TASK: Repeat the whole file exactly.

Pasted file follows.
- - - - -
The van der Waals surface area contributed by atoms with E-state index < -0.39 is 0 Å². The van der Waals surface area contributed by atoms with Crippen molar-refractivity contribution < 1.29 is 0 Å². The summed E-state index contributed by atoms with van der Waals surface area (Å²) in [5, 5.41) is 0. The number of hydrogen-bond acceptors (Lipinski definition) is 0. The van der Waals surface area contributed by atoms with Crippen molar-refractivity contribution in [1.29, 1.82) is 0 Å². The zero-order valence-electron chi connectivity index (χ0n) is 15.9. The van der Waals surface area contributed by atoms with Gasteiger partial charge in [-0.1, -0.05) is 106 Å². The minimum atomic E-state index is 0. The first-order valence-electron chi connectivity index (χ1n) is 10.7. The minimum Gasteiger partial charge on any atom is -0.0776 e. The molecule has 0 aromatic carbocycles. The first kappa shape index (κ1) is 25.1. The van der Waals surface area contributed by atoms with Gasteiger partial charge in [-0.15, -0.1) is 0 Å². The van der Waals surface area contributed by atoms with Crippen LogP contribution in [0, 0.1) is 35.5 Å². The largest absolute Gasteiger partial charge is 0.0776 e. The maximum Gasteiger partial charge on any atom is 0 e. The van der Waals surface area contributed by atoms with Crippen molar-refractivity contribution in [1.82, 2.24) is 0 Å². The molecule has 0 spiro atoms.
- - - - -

The van der Waals surface area contributed by atoms with E-state index < -0.39 is 0 Å². The van der Waals surface area contributed by atoms with Crippen molar-refractivity contribution < 1.29 is 0 Å². The summed E-state index contributed by atoms with van der Waals surface area (Å²) in [5, 5.41) is 0. The number of hydrogen-bond acceptors (Lipinski definition) is 0. The van der Waals surface area contributed by atoms with Crippen molar-refractivity contribution in [1.29, 1.82) is 0 Å². The zero-order valence-electron chi connectivity index (χ0n) is 15.9. The van der Waals surface area contributed by atoms with Gasteiger partial charge in [-0.1, -0.05) is 106 Å². The minimum atomic E-state index is 0. The first-order valence-electron chi connectivity index (χ1n) is 10.7. The minimum Gasteiger partial charge on any atom is -0.0776 e. The molecule has 0 aromatic carbocycles. The first kappa shape index (κ1) is 25.1. The van der Waals surface area contributed by atoms with Gasteiger partial charge in [-0.15, -0.1) is 0 Å². The van der Waals surface area contributed by atoms with Crippen LogP contribution in [0, 0.1) is 35.5 Å². The largest absolute Gasteiger partial charge is 0.0776 e. The maximum Gasteiger partial charge on any atom is 0 e. The van der Waals surface area contributed by atoms with Crippen molar-refractivity contribution in [1.82, 2.24) is 0 Å². The molecule has 0 spiro atoms.